Ok. All of the Burbank jury pool contestants make it to Glendale. We park in the structure (did I mention, this becomes as issue?) and walk the 4 blocks to the courthouse. By the way, Glendale is lovely. I even walk past the YMCA where Isabella does her flip-flop gymnastics stuff.
The bailiff calls us into the courtroom. We all stand up, raise our right hands, and solemnly swear. The last time I did that, I ended up married. I look around, no one is wearing white. No one says “speak now or forever hold your peace.” Whew.
Wait, this is the Juror pool. Back to the narrative (and I love my wife.):
The judge gives us a 20 second discourse on the trial. A massage parlor. Undercover police. “Services” are offered, allegedly.
The trial will run 7 to 10 days.
Wait. What? 7-10 days? All of these people? For this? A Happy Ending?
But, the judge says kindly: We won’t start until 1:30 each day. Because, it is more convenient to mess up 7-10 days in the afternoon than to mess up half that time all day. (Again, he didn’t actually say that, but he had very expressive eyebrows.)
Crap. (Did I say Crap yet. Probably.)
The judge reads the list of witnesses. It has three names. All police officers. Who’s the victim of this crime? No home owner’s association. No pearl-clutching Church members. No human trafficking victim (a very, very important issue). No innocent bystanders. Nothing.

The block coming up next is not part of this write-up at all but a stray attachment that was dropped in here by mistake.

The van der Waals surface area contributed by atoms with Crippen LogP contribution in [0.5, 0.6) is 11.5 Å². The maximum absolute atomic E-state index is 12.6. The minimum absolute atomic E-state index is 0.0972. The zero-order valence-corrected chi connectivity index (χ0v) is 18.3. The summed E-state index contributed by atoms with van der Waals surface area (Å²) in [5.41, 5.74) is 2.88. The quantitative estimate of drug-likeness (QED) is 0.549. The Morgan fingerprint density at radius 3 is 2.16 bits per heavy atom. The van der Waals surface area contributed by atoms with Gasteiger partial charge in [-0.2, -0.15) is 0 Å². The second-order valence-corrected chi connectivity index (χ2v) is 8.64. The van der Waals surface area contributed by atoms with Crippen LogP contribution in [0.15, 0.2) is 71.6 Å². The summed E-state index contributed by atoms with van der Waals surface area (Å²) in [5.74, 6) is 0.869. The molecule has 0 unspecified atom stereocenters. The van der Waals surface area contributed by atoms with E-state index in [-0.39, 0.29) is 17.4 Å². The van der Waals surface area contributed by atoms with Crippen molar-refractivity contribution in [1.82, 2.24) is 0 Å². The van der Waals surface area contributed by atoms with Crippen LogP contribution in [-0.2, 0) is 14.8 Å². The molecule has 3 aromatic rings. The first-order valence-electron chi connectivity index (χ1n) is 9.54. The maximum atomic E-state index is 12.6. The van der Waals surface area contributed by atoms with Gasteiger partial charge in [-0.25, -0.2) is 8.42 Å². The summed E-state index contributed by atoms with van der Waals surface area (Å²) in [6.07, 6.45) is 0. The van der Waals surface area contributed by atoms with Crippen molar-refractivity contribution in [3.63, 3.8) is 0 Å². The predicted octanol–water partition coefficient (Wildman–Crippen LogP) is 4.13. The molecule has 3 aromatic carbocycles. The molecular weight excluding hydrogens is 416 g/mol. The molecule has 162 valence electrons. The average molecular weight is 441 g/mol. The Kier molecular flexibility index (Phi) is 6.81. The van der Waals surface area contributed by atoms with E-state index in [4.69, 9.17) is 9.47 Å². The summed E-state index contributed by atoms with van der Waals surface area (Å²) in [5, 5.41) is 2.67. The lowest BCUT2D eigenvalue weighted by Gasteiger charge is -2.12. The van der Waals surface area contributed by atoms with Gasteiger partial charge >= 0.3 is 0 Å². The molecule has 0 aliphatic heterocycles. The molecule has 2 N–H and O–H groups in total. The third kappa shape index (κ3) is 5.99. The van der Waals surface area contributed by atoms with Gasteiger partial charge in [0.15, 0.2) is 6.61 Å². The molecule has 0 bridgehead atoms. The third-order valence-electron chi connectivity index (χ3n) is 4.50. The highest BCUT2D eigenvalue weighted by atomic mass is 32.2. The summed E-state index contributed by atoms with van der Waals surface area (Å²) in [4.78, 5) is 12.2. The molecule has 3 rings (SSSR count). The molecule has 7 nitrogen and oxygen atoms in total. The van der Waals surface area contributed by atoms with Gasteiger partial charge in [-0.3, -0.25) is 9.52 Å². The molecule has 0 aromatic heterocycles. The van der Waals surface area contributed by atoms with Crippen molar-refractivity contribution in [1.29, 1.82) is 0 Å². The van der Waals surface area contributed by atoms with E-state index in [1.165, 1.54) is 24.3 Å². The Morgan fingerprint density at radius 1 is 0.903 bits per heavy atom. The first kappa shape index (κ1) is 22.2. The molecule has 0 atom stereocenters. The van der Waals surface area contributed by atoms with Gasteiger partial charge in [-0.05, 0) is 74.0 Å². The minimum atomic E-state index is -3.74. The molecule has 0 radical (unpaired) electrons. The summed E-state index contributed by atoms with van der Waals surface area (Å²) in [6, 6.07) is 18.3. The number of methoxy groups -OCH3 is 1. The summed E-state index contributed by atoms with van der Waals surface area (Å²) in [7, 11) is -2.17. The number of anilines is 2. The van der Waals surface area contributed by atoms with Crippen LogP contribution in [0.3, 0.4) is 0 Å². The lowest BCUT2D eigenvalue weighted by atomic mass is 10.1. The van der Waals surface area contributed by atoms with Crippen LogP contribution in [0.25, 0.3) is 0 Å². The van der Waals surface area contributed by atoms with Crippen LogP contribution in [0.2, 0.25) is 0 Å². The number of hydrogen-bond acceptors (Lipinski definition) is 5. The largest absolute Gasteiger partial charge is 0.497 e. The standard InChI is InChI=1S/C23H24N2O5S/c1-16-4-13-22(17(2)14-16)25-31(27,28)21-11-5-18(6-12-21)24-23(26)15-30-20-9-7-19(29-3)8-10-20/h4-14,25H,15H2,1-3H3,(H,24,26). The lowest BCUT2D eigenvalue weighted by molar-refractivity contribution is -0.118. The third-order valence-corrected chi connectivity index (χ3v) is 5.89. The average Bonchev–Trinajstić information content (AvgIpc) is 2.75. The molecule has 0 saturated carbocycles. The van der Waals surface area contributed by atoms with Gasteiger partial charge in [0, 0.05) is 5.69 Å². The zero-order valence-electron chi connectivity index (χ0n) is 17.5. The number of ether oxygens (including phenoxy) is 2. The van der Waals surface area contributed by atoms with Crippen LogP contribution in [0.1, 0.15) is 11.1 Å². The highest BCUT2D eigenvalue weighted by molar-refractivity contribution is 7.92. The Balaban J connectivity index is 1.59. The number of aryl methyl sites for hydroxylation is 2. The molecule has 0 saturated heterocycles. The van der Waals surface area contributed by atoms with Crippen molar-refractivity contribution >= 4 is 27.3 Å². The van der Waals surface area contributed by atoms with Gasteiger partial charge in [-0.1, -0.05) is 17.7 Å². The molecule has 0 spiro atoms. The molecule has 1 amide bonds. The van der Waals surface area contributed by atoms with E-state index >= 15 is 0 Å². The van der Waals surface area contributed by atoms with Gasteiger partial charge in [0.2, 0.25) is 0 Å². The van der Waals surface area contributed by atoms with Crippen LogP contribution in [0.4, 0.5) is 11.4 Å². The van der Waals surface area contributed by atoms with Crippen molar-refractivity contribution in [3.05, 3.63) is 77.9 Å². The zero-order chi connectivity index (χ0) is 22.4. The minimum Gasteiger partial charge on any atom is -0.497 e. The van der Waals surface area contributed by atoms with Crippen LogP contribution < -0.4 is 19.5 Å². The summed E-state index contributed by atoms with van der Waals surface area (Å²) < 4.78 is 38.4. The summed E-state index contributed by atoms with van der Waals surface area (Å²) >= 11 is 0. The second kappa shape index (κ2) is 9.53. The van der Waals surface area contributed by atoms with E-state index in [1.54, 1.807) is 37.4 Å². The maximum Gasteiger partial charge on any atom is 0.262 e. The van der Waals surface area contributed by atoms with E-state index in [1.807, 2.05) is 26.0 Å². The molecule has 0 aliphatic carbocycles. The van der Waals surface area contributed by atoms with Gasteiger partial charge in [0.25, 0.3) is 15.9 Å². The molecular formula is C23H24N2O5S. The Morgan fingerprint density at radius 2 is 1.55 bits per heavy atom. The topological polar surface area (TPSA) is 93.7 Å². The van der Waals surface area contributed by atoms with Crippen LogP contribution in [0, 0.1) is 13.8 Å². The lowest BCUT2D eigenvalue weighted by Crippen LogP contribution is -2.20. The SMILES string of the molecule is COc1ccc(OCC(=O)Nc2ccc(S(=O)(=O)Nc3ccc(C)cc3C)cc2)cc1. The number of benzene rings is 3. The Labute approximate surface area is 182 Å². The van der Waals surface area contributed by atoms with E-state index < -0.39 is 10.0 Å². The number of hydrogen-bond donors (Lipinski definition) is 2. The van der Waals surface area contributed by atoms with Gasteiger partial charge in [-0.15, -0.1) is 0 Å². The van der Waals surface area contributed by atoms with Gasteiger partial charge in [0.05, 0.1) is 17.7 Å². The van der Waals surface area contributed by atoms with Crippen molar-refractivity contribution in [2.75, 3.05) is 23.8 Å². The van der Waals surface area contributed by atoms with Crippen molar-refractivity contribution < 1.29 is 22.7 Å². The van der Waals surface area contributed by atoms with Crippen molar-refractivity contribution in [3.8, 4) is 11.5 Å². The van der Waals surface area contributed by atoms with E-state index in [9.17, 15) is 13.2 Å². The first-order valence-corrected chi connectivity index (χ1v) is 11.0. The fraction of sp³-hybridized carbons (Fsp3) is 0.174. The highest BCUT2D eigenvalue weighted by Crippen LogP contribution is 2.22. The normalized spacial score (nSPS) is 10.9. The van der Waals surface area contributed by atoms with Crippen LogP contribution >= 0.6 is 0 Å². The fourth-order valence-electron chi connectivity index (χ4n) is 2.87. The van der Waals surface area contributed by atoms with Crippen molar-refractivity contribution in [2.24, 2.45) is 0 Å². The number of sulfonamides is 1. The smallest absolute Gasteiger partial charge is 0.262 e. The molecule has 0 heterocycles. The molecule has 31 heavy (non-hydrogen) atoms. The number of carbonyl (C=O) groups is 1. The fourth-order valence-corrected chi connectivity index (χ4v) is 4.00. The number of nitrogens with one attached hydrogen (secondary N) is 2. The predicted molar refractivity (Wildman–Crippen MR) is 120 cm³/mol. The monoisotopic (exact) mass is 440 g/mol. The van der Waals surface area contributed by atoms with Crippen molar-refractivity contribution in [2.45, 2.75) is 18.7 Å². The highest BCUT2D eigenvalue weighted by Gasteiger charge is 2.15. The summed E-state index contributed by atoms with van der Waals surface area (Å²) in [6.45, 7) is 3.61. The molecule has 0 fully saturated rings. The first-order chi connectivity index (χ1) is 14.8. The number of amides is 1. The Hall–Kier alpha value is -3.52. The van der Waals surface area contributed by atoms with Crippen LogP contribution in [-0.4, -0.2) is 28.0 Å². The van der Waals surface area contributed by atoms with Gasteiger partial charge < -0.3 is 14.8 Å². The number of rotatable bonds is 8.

The State, says the judge.
Judge: Jury selection is often the most time consuming part of a trial.
Hence, 7-10 days.
They call the first 18 people to the jury selection box. I’m number 15. Voir Dire, (a French term meaning: tell us if you think the defendant is guilty so the liberal lawyers can object.)
They ask everyone a bunch of questions. Turns out, my uncle worked in law enforcement for the county of Los Angeles as a Probation Officer. The prosecutor seems pleased. I’m from a family of law enforcement. (She also seems straight out of Central Casting: tall, pretty, thin, blonde.)
Then I open my big fat mouth: Yeah, at family get-togethers tales were told, fables unfurled, bullshit was shared. Cops and FBI agents. Welcome to mi familia. (Did I tell you about the time….)
I mention the “dark side” of police work. Rules get bent, rights are questionable without a lawyer present. You know, friendly, upbeat topics.
The prosecutor seems less enthused than I expected. I thought I was cute and charming, what with my disarming demeanor and story of life as I know it.
Apparently, how the world sees me is different than how I see myself. I am shocked.
The judge declares that today’s session is over. Take your validated parking ticket to the structure and you’ll get away. Oh, and come back tomorrow it 1:45. Because we want to screw your whole day.
(I did mention this becomes an issue, right?)